Even better, the receiving teams' duties aren't over after their patients go to surgery. Usually with big families, just as the students finish examining the last of the animal family members and getting them cleared for the surgery board, the first and usually youngest animal family members start coming out of surgery. So the receiving team then becomes the discharge team for the family, going over discharge instructions and answering post-surgical care questions. It's special to have that kind of continuity with one family.

At 10:30 p.m., the last surgery patient of the day is discharged. The surgery board shows 35 Lower Brule pets were spayed or neutered, and the team, despite being exhausted, restocks the clinic, attends rounds, and settles in for a few hours of sleep.

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Day 3 – Tuesday, June 4, 2013
Command Central

HSVMA-RAVS Command Center at a Lower Brule, N.D. clinic
A view of of induction and surgery from the command center – things in motion.
Darci Adams/The HSUS

Command Central of a RAVS clinic is located at the triage and induction tables. Staffed by RAVS "celebrities," Director Windi Wojdak, RVT and field technician Melina Stambolis, RVT, as well as rock star technician volunteers like Ben Mabley, Rachel Duffy, CVT, and Brooke Gladstone,CVT, the anesthesia area of the clinic has a rotating cadre of technicians, not only extremely talented, but willing and interested in teaching a ragtag collection of vet students of a wide range of skills and personalities. Most students are lucky to get out of vet school with a glimpse at anesthesia, but here they are mentored and involved in every step, and oversee anesthesia for each surgery patient, one-on-one. The technicians are master overseers – tending primarily to the safety and well-being of the patients, while giving each student, who has a different ability and comfort level, individual instruction and experience.

Once receiving teams do intake exams and determine what treatments their patients will need, if surgery is on the list and the animal is deemed a good candidate for surgery, the student goes to the two large white boards facing command central to enter the animal on the surgery board. There are separate boards for dogs and cats, and grids on each board for gender, procedure, age, assigned anesthetist, surgeon, and "comments" that alert the anesthesia team to any special needs the patient may have.

HSVMA-RAVS volunteers prep dog for surgery
Volunteers prep a dog for surgery.
Darci Adams/The HSUS

This particular day there were as many cats as dogs and the comment boxes overflowed. Literally, there were comments on every case. We are used to there being a different range of "normal" at RAVS clinics than we see at urban referral and university clinics, but today there really was nothing even resembling "normal." This included six heart murmurs, two pets previously hit by cars, 12 cautions (indicating various levels of potential aggression from "nervous" to "may bite" to "is actively trying to bite"), and three prolifically breeding cats who recently miscarried and had signs of infection . And then there was Mr. Wilson, an adventurous cat who loves a high intensity chase, who had his tail amputated today due to an infection resulting from an earlier injury to his tail, undoubtedly secondary to a chase or other mishap.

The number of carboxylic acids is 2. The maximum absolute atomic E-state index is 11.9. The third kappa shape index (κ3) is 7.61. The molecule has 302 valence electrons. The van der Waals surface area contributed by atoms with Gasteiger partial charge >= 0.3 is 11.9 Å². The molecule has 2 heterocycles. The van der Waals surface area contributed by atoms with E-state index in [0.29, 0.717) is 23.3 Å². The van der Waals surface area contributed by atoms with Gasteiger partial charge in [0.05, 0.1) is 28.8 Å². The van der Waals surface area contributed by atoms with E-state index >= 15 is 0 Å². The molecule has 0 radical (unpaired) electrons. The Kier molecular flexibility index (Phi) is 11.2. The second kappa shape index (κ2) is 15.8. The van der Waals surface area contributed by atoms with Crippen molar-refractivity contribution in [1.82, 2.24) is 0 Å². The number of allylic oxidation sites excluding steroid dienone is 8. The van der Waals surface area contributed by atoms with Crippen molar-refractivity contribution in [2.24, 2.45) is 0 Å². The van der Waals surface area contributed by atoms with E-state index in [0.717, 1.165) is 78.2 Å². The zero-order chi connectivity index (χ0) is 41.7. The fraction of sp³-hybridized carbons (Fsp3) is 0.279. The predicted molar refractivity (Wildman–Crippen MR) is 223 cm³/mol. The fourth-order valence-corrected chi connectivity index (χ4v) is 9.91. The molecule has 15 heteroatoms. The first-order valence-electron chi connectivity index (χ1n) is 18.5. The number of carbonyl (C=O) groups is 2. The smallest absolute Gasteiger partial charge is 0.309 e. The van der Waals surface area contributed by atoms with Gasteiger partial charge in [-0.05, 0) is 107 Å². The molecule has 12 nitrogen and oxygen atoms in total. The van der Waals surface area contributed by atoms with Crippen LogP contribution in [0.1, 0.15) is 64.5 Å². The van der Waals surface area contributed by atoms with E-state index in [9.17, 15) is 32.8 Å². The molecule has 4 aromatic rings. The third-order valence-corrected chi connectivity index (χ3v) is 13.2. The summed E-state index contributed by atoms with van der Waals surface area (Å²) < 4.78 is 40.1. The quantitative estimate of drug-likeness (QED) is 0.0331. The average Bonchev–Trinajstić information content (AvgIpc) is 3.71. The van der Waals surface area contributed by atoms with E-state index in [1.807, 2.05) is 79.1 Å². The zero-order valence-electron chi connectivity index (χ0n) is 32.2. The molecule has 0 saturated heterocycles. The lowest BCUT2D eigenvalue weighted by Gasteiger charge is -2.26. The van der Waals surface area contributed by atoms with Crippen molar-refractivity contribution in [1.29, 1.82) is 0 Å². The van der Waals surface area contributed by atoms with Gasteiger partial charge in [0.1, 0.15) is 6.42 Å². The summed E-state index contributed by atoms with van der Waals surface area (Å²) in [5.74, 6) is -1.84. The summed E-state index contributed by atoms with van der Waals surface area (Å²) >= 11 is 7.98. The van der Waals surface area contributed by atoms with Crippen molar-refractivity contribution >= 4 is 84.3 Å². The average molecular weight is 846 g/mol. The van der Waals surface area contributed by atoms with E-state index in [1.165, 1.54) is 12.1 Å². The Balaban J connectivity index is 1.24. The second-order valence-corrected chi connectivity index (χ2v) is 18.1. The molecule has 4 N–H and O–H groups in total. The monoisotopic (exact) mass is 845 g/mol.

Roxy Foxy. Doritos. Snickers. Muffin. 8 Ball. These are pets who have as much character and personality as their names suggest. Facing a wide array of challenging cases, our technicians at Command Central keep an eye on each one of them and their unique challenges and needs, and teach us to expect the unexpected and roll with the punches. They also double check our drug doses and review our notes to be sure everything is logged in the animals' medical records. A total of 36 pets were spayed or neutered today – 18 cats and 18 dogs.

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Day 4 – Wednesday, June 5, 2013
The Ups and Downs of Clinic Work

A puppy recovers after surgery
Veterinary student volunteer, Carrie Bargren, doing the “difficult” job of sitting with a puppy in recovery.
Darci Adams/The HSUS

As the saying goes, "life is full of ups and downs;" the trick is to enjoy the ups and have courage during the downs. The day started with several students spotting a white shepherd mix who was non-weight bearing on the left side while wandering around the firehouse. Worried about the dog, our intake crew began asking community members if they knew who she lived with. By late morning we were thrilled to see several community members had put the injured dog in their van and transported her to our clinic for emergency care. The students assigned to the docile, injured shepherd were Nick and Matt, and they carried her into the clinic. After reviewing the dog's history they learned she was truly a community dog who the neighbors called Mama Dog, and she frequented several homes for attention or meals. This meant that no one person actually "owned" the dog. In recent days, they had noticed Mama Dog, now almost 8 years old, was lame and not her usual boastful self. Upon further examination they could tell she was in pain and consulted with Dr. Lisa. It was determined Mama Dog's right left front leg was severely injured as was one of her rear legs and she had decreased lung sounds on her right side – all signs consistent with being hit by a car. The team discussed several options with the community member who brought her in, which included taking her to a veterinary clinic 30 miles away for x-rays and even potentially amputating her front leg. However, after discussing post-surgery requirements which included confinement and twice a day medications, as well as the fact that our team couldn't tell for certain how extensive the damage was to her rear leg, the community member made the difficult decision to end Mama Dog's suffering.